Electric Vehicles Overview

Battery Electric Vehicles (BEVs)

BEV diagram

Battery Electric Vehicles solely rely on an electric motor, in contrast to a traditional internal combustion engine that one would find in a gas-powered vehicle. Rather than a gas tank, these vehicles have a large battery pack that powers the motor and must be recharged via an outside source. Almost all BEVs can travel at least 100 miles on a charge, and many new vehicles coming on the market offer an all-electric range of 200-300 miles or more. Since Battery electric vehicles only have one power source, they often require less maintenance than Plug-in hybrid vehicles.

Over the past few years, many auto manufacturers have broken into the BEV market. Some new 2023 BEV models include the Tesla Model 3Subaru Solterra, Mustang Mach-E and Nissan Leaf.

Plug-In Hybrid Electric Vehicles (PHEVs)

Plug in hybrid electric vehicle

Plug-In Hybrid Electric Vehicles have a small combustion engine and an electric motor with batteries. As the name suggests, these vehicles can be plugged into an external power source to recharge the battery, but also allow for the combustion engine to charge the batteries while driving. Some models of PHEVs allow for fully electric driving with a range of 20-50 miles, accommodating shorter commutes and in-town driving. While PHEVs still partly operate on gasoline, their gas usage is 30% to 60% less than traditional gas-powered vehicles. These vehicles can also run-on gas alone when electricity is depleted.

Plug-in hybrids are produced by many manufacturers sold in the United States. Some models include the Ford Escape SE Plug-In Hybrid, the Hyundai Tucson Plug-In Hybrid, and the Toyota RAV4 Prime.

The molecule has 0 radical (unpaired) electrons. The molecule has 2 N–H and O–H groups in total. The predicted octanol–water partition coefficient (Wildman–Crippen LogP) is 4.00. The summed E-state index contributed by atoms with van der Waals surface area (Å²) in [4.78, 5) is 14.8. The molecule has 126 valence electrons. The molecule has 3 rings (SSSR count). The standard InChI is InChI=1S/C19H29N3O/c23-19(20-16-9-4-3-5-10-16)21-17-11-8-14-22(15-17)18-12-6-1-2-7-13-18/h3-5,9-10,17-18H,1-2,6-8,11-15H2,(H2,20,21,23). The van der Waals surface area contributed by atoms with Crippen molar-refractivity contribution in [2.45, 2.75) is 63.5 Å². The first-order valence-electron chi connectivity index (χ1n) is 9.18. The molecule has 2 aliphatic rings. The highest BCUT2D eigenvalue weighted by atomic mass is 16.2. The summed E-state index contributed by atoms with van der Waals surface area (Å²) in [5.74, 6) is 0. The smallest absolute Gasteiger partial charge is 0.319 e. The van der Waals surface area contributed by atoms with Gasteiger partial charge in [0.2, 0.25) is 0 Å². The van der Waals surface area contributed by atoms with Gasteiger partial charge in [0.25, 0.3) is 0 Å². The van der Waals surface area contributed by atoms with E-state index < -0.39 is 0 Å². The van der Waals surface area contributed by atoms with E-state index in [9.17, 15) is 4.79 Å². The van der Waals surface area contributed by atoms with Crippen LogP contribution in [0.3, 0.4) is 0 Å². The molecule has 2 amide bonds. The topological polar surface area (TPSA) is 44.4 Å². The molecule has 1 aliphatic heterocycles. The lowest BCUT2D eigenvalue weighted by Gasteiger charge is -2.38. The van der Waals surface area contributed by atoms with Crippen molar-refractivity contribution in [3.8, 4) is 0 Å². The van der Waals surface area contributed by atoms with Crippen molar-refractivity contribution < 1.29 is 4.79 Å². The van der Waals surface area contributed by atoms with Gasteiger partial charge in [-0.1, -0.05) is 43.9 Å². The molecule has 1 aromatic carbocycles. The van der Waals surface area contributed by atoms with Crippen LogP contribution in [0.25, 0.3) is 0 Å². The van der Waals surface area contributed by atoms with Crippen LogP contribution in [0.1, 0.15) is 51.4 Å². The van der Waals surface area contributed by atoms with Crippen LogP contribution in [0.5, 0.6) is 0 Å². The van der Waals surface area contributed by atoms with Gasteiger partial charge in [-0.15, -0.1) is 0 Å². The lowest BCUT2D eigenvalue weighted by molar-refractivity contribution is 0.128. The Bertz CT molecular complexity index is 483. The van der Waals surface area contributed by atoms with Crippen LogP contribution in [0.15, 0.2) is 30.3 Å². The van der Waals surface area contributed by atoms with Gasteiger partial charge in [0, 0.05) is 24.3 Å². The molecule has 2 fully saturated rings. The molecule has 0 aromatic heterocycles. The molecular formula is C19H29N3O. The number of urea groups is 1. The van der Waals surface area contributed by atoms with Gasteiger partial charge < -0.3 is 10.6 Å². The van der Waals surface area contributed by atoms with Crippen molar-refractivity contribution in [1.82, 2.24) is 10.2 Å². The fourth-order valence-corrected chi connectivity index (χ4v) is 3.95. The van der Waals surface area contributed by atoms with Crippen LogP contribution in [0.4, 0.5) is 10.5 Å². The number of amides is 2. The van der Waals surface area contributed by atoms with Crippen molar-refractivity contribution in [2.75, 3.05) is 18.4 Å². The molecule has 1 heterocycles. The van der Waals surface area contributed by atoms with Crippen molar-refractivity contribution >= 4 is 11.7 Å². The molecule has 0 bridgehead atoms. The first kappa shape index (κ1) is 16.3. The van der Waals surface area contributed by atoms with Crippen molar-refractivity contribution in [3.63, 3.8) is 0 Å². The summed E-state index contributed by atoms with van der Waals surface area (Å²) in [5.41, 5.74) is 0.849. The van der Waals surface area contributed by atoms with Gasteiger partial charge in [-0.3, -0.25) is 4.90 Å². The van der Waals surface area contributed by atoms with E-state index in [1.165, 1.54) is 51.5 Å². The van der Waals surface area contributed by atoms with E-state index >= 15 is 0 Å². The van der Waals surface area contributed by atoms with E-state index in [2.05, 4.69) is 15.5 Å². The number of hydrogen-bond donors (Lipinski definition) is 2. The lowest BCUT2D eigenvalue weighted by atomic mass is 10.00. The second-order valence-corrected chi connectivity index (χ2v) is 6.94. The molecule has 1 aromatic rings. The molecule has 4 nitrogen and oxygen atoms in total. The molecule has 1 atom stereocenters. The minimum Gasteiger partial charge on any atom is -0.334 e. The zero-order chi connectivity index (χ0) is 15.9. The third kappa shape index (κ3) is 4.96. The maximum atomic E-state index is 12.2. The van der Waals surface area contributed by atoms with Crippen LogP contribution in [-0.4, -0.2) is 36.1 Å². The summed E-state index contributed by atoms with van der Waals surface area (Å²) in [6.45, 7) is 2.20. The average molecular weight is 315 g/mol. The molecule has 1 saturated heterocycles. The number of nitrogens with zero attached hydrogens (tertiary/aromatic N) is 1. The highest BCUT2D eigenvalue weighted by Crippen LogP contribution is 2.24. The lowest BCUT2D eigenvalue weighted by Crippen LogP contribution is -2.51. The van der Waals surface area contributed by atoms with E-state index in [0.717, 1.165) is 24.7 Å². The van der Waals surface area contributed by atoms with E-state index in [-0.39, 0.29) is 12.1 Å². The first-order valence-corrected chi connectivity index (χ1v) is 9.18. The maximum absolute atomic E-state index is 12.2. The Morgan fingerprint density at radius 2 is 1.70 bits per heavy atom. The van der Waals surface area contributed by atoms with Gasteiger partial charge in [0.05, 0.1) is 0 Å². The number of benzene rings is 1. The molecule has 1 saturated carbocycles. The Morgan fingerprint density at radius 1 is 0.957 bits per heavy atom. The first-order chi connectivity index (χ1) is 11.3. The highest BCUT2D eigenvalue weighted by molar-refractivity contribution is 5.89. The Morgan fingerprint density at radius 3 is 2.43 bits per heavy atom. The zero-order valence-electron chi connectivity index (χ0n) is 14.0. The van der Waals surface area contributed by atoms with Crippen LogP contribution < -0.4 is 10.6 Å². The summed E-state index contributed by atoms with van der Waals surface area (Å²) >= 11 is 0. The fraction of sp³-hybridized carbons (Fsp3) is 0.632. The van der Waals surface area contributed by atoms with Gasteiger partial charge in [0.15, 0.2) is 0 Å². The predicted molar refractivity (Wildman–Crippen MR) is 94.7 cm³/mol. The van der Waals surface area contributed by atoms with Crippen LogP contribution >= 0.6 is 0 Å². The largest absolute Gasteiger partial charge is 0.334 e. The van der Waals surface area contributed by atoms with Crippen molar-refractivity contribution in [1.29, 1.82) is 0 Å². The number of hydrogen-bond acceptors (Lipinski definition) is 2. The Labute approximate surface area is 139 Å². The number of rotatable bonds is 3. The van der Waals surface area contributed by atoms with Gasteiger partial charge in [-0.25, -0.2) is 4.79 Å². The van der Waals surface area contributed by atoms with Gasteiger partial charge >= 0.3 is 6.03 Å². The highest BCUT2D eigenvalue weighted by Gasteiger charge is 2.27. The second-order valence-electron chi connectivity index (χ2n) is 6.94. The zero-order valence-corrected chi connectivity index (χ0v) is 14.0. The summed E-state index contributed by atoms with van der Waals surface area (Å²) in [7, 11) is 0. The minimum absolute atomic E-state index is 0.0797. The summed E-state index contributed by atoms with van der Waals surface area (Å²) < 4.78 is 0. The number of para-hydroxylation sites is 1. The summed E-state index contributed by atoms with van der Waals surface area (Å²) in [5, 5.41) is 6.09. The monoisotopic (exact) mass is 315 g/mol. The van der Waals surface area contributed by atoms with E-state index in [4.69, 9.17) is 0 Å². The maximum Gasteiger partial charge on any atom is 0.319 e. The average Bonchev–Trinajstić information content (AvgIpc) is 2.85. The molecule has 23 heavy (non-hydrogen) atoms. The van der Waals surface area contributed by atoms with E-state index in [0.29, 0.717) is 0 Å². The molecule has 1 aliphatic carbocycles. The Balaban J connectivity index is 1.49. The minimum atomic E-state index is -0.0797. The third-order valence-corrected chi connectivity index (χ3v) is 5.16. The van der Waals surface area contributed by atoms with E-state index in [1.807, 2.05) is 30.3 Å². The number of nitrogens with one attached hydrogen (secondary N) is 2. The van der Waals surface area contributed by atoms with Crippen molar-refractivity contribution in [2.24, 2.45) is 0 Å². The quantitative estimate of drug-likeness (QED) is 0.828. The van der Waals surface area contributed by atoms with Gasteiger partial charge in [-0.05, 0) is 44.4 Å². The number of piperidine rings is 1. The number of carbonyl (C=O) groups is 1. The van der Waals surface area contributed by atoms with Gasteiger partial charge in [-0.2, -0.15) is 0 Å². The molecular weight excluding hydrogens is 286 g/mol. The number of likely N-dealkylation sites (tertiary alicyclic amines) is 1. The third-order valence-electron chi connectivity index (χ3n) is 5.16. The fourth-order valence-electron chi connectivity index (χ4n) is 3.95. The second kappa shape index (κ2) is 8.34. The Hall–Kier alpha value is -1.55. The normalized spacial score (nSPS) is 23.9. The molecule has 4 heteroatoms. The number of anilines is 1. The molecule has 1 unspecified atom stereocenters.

Hybrid Electric Vehicles (HEVs)


Hybrid Electric Vehicles are built with an internal combustion engine, electric motors, and battery packs to allow for improved fuel efficiency. The combustion engine recharges these batteries itself, along with regenerative braking. These vehicles differ from Plug-ins as they cannot connect to an external power source.

Hybrids are produced by many manufacturers sold in the United States. Some models include the Hyundai Elantra Hybrid, the Toyota Prius, and the Honda Accord Hybrid.

Fuel-Cell Electric Vehicles (FCEVs)

FCEV diagram

Fuel-Cell Electric Vehicles differ from traditional combustion engine vehicles and other electric vehicles as they do not use gas or external electricity sources to power the motors. Instead, they are powered by compressed hydrogen gas which is converted into electricity to power the electric motors. Due to the type of chemical reaction which occurs while powering the motor, no greenhouse gasses are produced, only water vapor and heat.

FCEVs are a new technology and therefore are produced by fewer manufacturers than other types of electric vehicles. Some examples of FCEVs are the Hyundai NEXO Fuel Cell and the Toyota Mirai.